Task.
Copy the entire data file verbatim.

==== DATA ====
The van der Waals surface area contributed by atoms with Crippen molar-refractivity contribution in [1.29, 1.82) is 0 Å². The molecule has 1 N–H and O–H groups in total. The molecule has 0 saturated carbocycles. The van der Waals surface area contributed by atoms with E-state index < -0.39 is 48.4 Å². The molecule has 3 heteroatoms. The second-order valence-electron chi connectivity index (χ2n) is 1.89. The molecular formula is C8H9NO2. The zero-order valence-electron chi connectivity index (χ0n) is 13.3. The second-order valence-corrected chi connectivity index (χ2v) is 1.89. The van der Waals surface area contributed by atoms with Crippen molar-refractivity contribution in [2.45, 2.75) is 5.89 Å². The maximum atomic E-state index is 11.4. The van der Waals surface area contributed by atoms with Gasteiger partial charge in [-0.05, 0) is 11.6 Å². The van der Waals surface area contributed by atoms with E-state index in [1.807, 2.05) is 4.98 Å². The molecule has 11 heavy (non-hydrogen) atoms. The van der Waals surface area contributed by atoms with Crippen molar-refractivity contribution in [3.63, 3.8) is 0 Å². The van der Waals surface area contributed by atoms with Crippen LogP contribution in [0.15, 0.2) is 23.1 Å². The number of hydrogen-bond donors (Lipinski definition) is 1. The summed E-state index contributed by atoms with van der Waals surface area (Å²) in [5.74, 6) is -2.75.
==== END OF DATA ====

The van der Waals surface area contributed by atoms with Crippen molar-refractivity contribution in [1.29, 1.82) is 0 Å². The molecule has 1 N–H and O–H groups in total. The molecule has 0 saturated carbocycles. The van der Waals surface area contributed by atoms with E-state index < -0.39 is 48.4 Å². The molecule has 3 heteroatoms. The second-order valence-electron chi connectivity index (χ2n) is 1.89. The molecular formula is C8H9NO2. The zero-order valence-electron chi connectivity index (χ0n) is 13.3. The second-order valence-corrected chi connectivity index (χ2v) is 1.89. The van der Waals surface area contributed by atoms with Crippen molar-refractivity contribution in [2.45, 2.75) is 5.89 Å². The maximum atomic E-state index is 11.4. The van der Waals surface area contributed by atoms with Gasteiger partial charge in [-0.05, 0) is 11.6 Å². The van der Waals surface area contributed by atoms with E-state index in [1.807, 2.05) is 4.98 Å². The molecule has 11 heavy (non-hydrogen) atoms. The van der Waals surface area contributed by atoms with Crippen molar-refractivity contribution in [3.63, 3.8) is 0 Å². The van der Waals surface area contributed by atoms with Crippen LogP contribution in [0.15, 0.2) is 23.1 Å². The number of hydrogen-bond donors (Lipinski definition) is 1. The summed E-state index contributed by atoms with van der Waals surface area (Å²) in [5.74, 6) is -2.75.